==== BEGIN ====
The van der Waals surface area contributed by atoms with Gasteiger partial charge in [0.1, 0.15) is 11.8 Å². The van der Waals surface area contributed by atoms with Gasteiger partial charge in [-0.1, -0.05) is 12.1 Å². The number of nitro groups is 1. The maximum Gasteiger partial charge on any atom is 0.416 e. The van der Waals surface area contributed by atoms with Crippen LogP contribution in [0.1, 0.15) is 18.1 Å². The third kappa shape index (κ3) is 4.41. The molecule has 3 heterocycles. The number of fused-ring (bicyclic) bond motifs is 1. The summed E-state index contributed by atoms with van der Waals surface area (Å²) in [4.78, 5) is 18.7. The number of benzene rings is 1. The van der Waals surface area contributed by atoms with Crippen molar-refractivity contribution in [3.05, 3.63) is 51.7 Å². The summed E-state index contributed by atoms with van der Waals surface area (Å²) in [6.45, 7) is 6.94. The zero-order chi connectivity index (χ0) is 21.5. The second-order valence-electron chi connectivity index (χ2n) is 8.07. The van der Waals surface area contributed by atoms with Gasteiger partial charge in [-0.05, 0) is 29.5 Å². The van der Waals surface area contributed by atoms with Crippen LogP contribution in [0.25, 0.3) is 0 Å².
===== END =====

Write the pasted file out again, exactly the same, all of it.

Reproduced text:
The van der Waals surface area contributed by atoms with Gasteiger partial charge in [0.1, 0.15) is 11.8 Å². The van der Waals surface area contributed by atoms with Gasteiger partial charge in [-0.1, -0.05) is 12.1 Å². The number of nitro groups is 1. The maximum Gasteiger partial charge on any atom is 0.416 e. The van der Waals surface area contributed by atoms with Crippen LogP contribution in [0.1, 0.15) is 18.1 Å². The third kappa shape index (κ3) is 4.41. The molecule has 3 heterocycles. The number of fused-ring (bicyclic) bond motifs is 1. The summed E-state index contributed by atoms with van der Waals surface area (Å²) in [4.78, 5) is 18.7. The number of benzene rings is 1. The van der Waals surface area contributed by atoms with Crippen molar-refractivity contribution in [3.05, 3.63) is 51.7 Å². The summed E-state index contributed by atoms with van der Waals surface area (Å²) in [6.45, 7) is 6.94. The zero-order chi connectivity index (χ0) is 21.5. The second-order valence-electron chi connectivity index (χ2n) is 8.07. The van der Waals surface area contributed by atoms with Gasteiger partial charge in [-0.05, 0) is 29.5 Å². The van der Waals surface area contributed by atoms with Crippen LogP contribution in [0.25, 0.3) is 0 Å².